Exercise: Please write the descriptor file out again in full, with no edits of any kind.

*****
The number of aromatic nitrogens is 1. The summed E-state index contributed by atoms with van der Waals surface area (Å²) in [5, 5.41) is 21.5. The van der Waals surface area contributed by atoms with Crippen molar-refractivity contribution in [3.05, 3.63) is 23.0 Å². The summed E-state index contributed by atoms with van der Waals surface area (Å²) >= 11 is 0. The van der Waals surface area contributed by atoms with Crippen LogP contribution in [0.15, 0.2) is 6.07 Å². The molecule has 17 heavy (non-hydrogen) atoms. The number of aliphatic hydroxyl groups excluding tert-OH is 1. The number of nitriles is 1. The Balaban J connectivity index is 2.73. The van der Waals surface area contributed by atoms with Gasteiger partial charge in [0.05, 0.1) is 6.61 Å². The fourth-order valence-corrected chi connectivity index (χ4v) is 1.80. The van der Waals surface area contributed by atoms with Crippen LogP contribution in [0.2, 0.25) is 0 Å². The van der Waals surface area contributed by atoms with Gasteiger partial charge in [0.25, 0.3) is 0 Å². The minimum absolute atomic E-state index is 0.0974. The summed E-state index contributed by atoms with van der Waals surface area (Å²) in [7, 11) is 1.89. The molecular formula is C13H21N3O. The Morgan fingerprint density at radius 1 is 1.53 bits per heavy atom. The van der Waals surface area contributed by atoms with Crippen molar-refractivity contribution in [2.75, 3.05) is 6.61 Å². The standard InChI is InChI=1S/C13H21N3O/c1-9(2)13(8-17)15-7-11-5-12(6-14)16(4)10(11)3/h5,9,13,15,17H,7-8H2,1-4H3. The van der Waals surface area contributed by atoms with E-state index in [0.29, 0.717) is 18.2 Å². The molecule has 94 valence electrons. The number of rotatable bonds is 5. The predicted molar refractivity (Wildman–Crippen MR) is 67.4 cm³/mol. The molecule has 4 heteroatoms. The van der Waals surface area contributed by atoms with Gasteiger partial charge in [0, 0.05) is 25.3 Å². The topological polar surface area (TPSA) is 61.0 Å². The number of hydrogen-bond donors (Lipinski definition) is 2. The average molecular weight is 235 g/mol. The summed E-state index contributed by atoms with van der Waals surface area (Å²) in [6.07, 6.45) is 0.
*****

The number of aromatic nitrogens is 1. The summed E-state index contributed by atoms with van der Waals surface area (Å²) in [5, 5.41) is 21.5. The van der Waals surface area contributed by atoms with Crippen molar-refractivity contribution in [3.05, 3.63) is 23.0 Å². The summed E-state index contributed by atoms with van der Waals surface area (Å²) >= 11 is 0. The van der Waals surface area contributed by atoms with Crippen LogP contribution in [0.15, 0.2) is 6.07 Å². The molecule has 17 heavy (non-hydrogen) atoms. The number of aliphatic hydroxyl groups excluding tert-OH is 1. The number of nitriles is 1. The Balaban J connectivity index is 2.73. The van der Waals surface area contributed by atoms with Gasteiger partial charge in [0.05, 0.1) is 6.61 Å². The fourth-order valence-corrected chi connectivity index (χ4v) is 1.80. The van der Waals surface area contributed by atoms with Crippen LogP contribution in [0.2, 0.25) is 0 Å². The van der Waals surface area contributed by atoms with Gasteiger partial charge in [0.25, 0.3) is 0 Å². The minimum absolute atomic E-state index is 0.0974. The summed E-state index contributed by atoms with van der Waals surface area (Å²) in [7, 11) is 1.89. The molecular formula is C13H21N3O. The Morgan fingerprint density at radius 1 is 1.53 bits per heavy atom. The van der Waals surface area contributed by atoms with Crippen molar-refractivity contribution in [2.75, 3.05) is 6.61 Å². The standard InChI is InChI=1S/C13H21N3O/c1-9(2)13(8-17)15-7-11-5-12(6-14)16(4)10(11)3/h5,9,13,15,17H,7-8H2,1-4H3. The van der Waals surface area contributed by atoms with E-state index in [0.29, 0.717) is 18.2 Å². The molecule has 94 valence electrons. The number of rotatable bonds is 5. The predicted molar refractivity (Wildman–Crippen MR) is 67.4 cm³/mol. The molecule has 4 heteroatoms. The van der Waals surface area contributed by atoms with Gasteiger partial charge in [0, 0.05) is 25.3 Å². The topological polar surface area (TPSA) is 61.0 Å². The number of hydrogen-bond donors (Lipinski definition) is 2. The average molecular weight is 235 g/mol. The summed E-state index contributed by atoms with van der Waals surface area (Å²) in [6.07, 6.45) is 0.